Director X brings blaxploitation classic ‘Super Fly’ into 2018
In a nondescript room on the mammoth Sony Pictures lot, music video veteran-turned-filmmaker Director X edits a semi-finalized version of the upcoming “Superfly” remake, chicken salad in hand.
The film, which will be screened before a small audience of friends and family the following day, is undergoing a last-minute cleanup before it’s scheduled to be shown to studio heads in its entirety for the first time.
When asked whether the version of the film being edited today will be the same one theatergoers see upon the film’s June 15 release, the director, born Julien Christian Lutz, laughed good-naturedly. “It all depends on Monday,” he said. “But this is what we’re presenting.”
“Superfly,” which stars “Grown-ish” actor Trevor Jackson as the titular drug dealer, is a highly stylized action flick that truly pushes the limits of its R rating. News first broke that the film would go into production in January of this year. After less than 40 days of shooting, it will open just in time for summer blockbuster season — a super-fast turnaround compared with the Hollywood standard.
“It was not a lot of time to get this together,” X admitted. “But I tell my guys, ‘All those jobs where you had all the prep time you needed and time to get it right, this ain’t that job. All those jobs prepared you for this job.’ When they say, ‘Smooth seas don’t make experienced sailors,’ this was not a smooth sea.”
As for the director himself, “I’m born from chaos filmmaking,” he said. “So it didn’t bother me a bit.”
It was important to X, the vision behind music videos like Drake’s “Hotline Bling” and Miguel’s “Skywalker,” not to stray too far from the original “Super Fly,” but rather to update the 1972 blaxploitation crime drama for 2018.
“We respect the original story,” said the director. “That’s what the foundation of this is, the original movie. I can’t express my hate for going to see a movie and they changed the ending or they ‘fixed’ it for us and it never needed to be fixed. We didn’t ‘fix’ ‘Super Fly,’ we modernized ‘Super Fly’ and that’s the core of it.”
To stay as true to the original as possible, the director even kept the 55-page script from the 1972 version with him, constantly seeking to distill the heart of the story into its simplest bits.
“When you do ‘Romeo and Juliet,’ you need two groups of people that don’t get along, two of them fall in love, ‘a curse on both your houses’ and at the end, there’s a tragic misunderstanding,” he summarized. “If you’ve done that, you’ve done ‘Romeo and Juliet.’”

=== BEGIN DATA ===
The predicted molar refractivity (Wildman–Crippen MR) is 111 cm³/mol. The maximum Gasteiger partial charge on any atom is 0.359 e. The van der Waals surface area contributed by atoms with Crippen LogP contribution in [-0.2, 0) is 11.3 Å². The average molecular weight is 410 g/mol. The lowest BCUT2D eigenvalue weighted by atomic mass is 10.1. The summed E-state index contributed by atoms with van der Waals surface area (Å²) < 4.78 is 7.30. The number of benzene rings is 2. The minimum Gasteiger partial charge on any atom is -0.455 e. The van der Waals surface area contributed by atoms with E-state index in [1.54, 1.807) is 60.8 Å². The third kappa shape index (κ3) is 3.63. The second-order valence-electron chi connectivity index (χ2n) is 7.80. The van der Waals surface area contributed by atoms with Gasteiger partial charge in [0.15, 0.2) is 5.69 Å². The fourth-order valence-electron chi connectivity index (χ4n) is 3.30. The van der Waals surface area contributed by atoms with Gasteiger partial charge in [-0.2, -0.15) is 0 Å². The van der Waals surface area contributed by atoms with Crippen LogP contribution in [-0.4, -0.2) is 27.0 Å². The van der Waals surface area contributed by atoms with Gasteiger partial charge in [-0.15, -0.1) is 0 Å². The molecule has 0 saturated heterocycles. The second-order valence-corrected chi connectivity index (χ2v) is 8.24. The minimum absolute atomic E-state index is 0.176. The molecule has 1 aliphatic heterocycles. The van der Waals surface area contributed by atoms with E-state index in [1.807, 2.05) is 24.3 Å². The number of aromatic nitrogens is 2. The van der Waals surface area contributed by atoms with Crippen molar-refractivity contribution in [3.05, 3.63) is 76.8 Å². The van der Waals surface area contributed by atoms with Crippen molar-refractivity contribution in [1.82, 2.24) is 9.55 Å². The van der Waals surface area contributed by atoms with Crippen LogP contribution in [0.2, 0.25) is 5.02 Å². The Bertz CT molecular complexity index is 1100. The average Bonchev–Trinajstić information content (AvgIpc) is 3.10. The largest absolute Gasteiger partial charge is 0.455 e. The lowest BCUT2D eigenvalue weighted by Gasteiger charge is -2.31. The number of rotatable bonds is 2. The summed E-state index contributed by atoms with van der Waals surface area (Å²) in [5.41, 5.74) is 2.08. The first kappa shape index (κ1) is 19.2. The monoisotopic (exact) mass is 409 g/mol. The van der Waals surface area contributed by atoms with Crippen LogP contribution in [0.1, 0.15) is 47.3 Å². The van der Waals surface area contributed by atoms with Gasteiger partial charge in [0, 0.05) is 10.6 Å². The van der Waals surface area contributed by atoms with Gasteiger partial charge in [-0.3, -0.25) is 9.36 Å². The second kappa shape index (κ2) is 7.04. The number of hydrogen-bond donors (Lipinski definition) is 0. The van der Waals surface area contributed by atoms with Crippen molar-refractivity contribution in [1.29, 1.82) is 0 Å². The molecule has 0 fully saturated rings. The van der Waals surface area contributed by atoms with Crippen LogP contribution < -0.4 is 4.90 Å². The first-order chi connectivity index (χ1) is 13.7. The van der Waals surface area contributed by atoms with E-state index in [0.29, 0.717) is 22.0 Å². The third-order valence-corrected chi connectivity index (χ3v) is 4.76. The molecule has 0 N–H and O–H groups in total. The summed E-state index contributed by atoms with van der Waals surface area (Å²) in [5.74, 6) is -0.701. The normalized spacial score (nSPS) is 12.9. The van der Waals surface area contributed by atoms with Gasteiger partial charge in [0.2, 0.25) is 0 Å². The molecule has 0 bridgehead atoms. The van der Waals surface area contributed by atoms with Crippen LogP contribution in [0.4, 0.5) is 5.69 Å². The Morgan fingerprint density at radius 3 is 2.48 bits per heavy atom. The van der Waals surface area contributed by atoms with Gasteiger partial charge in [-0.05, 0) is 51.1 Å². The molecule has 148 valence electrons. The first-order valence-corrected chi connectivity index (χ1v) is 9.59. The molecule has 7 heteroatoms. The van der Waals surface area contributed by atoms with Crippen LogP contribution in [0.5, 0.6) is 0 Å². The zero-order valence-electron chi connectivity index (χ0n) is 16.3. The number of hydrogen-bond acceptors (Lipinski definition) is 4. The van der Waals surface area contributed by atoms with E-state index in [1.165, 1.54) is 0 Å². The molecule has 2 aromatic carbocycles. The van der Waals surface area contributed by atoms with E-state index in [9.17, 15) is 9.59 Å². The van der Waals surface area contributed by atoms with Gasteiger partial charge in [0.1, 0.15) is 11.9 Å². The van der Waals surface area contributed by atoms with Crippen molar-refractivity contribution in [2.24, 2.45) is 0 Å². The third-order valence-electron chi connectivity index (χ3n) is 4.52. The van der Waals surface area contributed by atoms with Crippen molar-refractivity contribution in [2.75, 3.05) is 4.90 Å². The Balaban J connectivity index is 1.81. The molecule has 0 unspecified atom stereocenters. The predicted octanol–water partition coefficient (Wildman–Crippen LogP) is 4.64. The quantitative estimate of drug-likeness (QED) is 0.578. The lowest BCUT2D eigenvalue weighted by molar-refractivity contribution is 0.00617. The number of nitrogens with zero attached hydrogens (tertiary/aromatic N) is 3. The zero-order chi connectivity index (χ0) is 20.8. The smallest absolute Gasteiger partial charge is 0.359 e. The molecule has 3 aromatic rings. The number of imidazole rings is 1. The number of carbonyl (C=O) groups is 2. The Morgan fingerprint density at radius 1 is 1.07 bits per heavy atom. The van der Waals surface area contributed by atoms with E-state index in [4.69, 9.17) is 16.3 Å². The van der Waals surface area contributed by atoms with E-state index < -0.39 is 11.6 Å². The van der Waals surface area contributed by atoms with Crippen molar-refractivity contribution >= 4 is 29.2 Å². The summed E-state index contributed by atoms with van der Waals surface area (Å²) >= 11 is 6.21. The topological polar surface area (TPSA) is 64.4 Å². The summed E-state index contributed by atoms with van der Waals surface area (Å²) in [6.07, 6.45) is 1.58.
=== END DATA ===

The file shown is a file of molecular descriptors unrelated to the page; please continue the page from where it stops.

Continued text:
So what’s at the heart of “Superfly”? Director X summed it up thusly: A drug dealer decides to leave the game after being attacked, goes to his supplier for one last big score but is denied, and finds a new supplier only to catch the attention of a pair of crooked cops. “Then with the help of his girlfriend,” X says, “he manages to outsmart everybody.”
The upcoming film features the same characters as the original, with story arcs that are “tonally or spiritually” the same, X says. “There’s some slight changes, but the base of this is ‘Super Fly.’ I’m treating this like hood Shakespeare.”
Despite the intended tonal similarities, X did take the liberty of making some small changes to combat the original’s misogyny, most notably Super Fly’s (a.k.a. Youngblood Priest) attitude toward women.
“In the original [it was] ‘Get out of here,’ ‘Shut up,’ ‘Do what I tell you,’” he said. “There’s a lot of that. But he doesn’t speak to them like that [anymore]. They’re his partners now, they’re his peers.”
However, the subplot that sees Priest simultaneously involved with two women hasn’t been scrapped, but rather updated for the times. The original Priest was a two-timing chauvinist; in the modern version he’s in a committed polyamorous relationship with two consenting women.
“Some people have these relationships,” X said. “He’s one of them. But I didn’t add this girl. In the original, he had two girlfriends. This [film] deals with that in the way that it deals with it. It’s very now.”
Another thing that remains the same is Priest’s determination to not get blood on his hands. “These are guys that are just trying to sell their drugs and do their business and keep out of the violence, keep out of the foolishness,” X said. “These lead characters, they don’t kill. And I took that from the original.”
The director also felt it was important to cast the film in a highly stylized light so as not to influence impressionable kids watching the film.
“I didn’t want to go giving these kids any ... ideas,” he said. “If you’re looking for a detailed exposé of drug-dealing in Atlanta, go watch ‘Snow on tha Bluff.’ This ain’t that.”
But the over-the-top, glossy look of the film was also meant to play up to the character’s larger-than-life nickname.
“This is definitely the Hollywood version of ‘Super Fly’ to be clear,” he said. “I wanted everything to be super fly: the clothes, the lighting, the camera movements. … Everything about it feels slick and cool and fun.”
follow me on twitter @sonaiyak
Inside the business of entertainment
The Wide Shot brings you news, analysis and insights on everything from streaming wars to production — and what it all means for the future.
You may occasionally receive promotional content from the Los Angeles Times.